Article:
Classification and mechanisms of welding

Classification of welding

Welding can be broadly classified into three groups according to the joining method used:
Fusion welding melts base materials or a base material and a welding rod used for joining the base material (filler material); pressure welding melts base materials mechanically through friction, pressure or electric current; and brazing/soldering uses a filler material (brazing paste) applied on the joining sections.

There are many different welding methods in each group that allow selection of the optimum method depending on the base materials to be joined and other conditions.

Metallurgical joining (welding) Fusion welding
Electrical energy
  • Arc welding
  • Electron beam welding
Chemical energy
  • Gas welding
Light energy
  • Laser welding
Pressure welding
Electrical energy
Resistance welding:
  • Resistance spot welding
  • Projection welding
  • Seam welding
  • Upset welding
  • Flash welding
Chemical energy
  • Explosion welding
Mechanical energy
  • Cold pressure welding
  • Friction welding
  • Friction stir welding (FSW)
  • Ultrasonic welding
  • Diffusion welding
Brazing/soldering
Electrical energy
  • Induction heating brazing (soft brazing = soldering)
Chemical energy
  • Torch brazing (flame brazing)
Light energy
  • Light beam brazing
  • Laser brazing

The classifications above are just an example. There are various ways to classify the types, and some may differ from the table above.

Fusion welding

Fusion welding is the most common welding method.
Fusion welding is a process of welding by melting one or both of a base material and a filler material.
Arc welding is a common example of fusion welding. Arc welding and laser welding are generally used for automatic welding using robot arms. In complicated product assembly lines, such as for automobile parts, robot and human welding are used depending on the characteristics or conditions of the process.

Arc welding
Arc welding
  1. Arc
  2. Weld

Pressure welding

Pressure welding can be classified into three types: friction welding takes advantage of the property whereby when a material is deformed by a certain force, the deformation remains even when the force is removed (plasticity). Gas pressure welding joins two base materials by bringing them into contact under pressure and heating them with gas. Resistance spot welding joins two base materials by holding them together and conducting electric current to heat them with the heat generated by electrical resistance.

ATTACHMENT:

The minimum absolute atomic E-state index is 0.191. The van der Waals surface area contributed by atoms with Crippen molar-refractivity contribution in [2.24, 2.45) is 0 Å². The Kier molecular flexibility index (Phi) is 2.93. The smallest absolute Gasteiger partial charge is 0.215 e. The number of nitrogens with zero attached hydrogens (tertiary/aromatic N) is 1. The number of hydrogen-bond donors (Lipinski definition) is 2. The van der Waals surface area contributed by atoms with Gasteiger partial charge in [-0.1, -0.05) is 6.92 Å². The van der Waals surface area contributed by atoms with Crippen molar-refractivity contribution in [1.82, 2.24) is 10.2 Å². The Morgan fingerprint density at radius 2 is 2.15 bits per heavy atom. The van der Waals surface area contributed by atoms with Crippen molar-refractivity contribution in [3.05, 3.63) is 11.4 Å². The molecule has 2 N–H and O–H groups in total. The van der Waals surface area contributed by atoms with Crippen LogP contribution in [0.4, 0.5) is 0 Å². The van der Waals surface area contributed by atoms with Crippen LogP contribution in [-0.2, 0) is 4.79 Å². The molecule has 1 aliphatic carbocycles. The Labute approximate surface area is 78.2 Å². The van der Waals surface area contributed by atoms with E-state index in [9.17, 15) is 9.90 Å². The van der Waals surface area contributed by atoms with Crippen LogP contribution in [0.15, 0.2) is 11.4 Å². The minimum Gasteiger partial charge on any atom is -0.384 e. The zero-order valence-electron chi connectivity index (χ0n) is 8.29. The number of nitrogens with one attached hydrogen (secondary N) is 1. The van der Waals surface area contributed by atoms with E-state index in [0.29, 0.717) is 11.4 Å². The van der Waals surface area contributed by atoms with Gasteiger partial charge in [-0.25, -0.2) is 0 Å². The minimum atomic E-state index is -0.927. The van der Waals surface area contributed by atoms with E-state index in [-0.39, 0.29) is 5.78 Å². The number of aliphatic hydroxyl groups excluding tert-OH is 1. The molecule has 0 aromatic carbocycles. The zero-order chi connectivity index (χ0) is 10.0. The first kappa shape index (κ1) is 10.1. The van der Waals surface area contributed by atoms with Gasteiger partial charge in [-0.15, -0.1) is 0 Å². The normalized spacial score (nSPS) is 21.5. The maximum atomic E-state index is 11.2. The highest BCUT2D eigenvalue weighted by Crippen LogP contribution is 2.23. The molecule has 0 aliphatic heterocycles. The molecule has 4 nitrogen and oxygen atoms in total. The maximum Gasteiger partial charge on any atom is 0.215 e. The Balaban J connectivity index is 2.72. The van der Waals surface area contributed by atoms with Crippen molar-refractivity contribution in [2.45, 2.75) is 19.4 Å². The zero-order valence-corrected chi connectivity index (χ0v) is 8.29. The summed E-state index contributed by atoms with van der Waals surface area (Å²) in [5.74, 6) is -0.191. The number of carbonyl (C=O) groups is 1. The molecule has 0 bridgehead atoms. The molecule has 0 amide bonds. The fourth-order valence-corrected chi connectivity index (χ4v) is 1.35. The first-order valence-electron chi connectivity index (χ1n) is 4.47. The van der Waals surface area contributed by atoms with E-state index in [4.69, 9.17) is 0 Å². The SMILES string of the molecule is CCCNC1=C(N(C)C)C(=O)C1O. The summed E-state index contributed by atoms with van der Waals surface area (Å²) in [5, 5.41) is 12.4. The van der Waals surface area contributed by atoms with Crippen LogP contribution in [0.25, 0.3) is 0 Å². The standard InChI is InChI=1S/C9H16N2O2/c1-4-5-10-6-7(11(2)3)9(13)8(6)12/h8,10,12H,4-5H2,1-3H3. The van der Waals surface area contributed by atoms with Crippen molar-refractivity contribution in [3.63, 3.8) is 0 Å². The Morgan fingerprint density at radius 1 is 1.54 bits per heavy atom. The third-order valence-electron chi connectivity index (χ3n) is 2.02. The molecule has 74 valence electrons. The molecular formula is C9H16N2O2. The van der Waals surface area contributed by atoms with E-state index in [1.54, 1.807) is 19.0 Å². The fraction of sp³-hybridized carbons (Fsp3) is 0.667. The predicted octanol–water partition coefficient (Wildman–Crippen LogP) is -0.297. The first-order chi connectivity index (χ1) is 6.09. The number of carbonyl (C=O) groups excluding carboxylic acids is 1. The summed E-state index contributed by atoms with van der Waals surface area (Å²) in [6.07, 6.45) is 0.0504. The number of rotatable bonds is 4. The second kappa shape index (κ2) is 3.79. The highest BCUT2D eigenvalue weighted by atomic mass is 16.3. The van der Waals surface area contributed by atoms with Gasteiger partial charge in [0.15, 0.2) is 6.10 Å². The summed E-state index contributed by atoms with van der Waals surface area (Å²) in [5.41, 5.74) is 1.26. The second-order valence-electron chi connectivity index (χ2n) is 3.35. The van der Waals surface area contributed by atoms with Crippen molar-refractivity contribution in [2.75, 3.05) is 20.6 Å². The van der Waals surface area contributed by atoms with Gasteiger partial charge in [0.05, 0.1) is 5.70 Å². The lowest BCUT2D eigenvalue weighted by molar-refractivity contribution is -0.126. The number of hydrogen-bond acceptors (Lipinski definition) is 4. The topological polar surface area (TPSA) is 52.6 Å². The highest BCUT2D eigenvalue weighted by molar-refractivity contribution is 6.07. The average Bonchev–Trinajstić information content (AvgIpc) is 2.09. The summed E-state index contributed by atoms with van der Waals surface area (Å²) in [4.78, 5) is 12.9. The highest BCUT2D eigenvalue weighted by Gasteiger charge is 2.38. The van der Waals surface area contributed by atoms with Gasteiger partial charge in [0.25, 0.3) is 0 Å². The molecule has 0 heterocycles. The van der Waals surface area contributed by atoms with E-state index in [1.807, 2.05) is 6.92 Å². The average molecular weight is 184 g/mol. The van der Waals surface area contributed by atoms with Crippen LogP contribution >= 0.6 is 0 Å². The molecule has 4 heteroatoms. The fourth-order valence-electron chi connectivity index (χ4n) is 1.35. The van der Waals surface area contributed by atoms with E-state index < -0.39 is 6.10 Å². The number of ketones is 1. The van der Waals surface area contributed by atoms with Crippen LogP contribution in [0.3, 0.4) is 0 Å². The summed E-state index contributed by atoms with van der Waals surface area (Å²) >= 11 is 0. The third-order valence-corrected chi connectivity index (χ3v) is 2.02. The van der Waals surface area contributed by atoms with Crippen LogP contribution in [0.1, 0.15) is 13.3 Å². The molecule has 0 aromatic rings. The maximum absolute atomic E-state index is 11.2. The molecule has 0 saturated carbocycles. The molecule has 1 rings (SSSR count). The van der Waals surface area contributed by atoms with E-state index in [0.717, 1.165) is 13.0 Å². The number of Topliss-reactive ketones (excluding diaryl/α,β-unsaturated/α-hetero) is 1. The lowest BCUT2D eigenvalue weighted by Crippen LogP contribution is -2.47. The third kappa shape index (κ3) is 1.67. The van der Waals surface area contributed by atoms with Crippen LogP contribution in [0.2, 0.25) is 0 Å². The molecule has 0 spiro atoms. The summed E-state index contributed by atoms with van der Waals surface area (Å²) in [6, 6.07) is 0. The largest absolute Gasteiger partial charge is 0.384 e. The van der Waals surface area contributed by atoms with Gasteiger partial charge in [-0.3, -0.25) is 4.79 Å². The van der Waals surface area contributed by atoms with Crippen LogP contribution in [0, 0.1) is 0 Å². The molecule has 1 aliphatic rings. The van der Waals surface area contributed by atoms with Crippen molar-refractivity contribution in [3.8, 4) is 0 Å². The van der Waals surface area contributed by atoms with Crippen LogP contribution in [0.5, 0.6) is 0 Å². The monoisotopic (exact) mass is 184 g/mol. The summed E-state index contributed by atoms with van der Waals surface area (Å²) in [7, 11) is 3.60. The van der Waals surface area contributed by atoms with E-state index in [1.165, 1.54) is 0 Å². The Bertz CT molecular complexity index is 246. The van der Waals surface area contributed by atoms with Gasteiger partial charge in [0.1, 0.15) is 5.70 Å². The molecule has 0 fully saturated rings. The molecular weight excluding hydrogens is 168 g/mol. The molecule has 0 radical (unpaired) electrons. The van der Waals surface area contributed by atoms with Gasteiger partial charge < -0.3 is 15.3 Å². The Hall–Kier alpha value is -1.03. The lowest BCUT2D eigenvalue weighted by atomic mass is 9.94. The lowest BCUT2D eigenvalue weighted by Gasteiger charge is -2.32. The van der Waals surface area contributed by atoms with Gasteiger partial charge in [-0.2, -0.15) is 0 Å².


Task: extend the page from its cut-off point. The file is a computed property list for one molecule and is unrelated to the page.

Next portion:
Since friction and resistance spot welding can be automated without human intervention, they are widely used in automatic pressure welding machines on FA (factory automation) sites.

Resistance spot welding
Resistance spot welding
  1. Pressure force
  2. Flow of electric current
  3. Electrodes
  4. Weld materials

Brazing/soldering

Brazing/soldering is a method of joining base materials by using a filler material (brazing paste) that has a lower melting temperature (melting point). Filler materials have been blended with flux to prevent the base material from melting and to ensure proper joins with the base material.
Filler materials are required to not only have a melting temperature lower than that of the base material but also provide high affinity to ensure atomic bonding between the molten filler material and base materials.

A variety of filler materials are used depending on the materials to be joined, such as aluminum, silver, copper phosphorus, and brass. Soft filler materials with low melting points, such as zinc, lead, tin, and tin-lead alloy, are generally called solders.
Since brazing and soldering can join metals easily, it has been used widely for commodities, fine arts and crafts, and dental applications. Soldering that takes advantage of the conductivity of filler materials is used for electronic circuits or other devices in various industries from home appliances, aviation, nuclear power, and chemical equipment.

Brazing/soldering
  1. Filler material or solder
  2. Joined section

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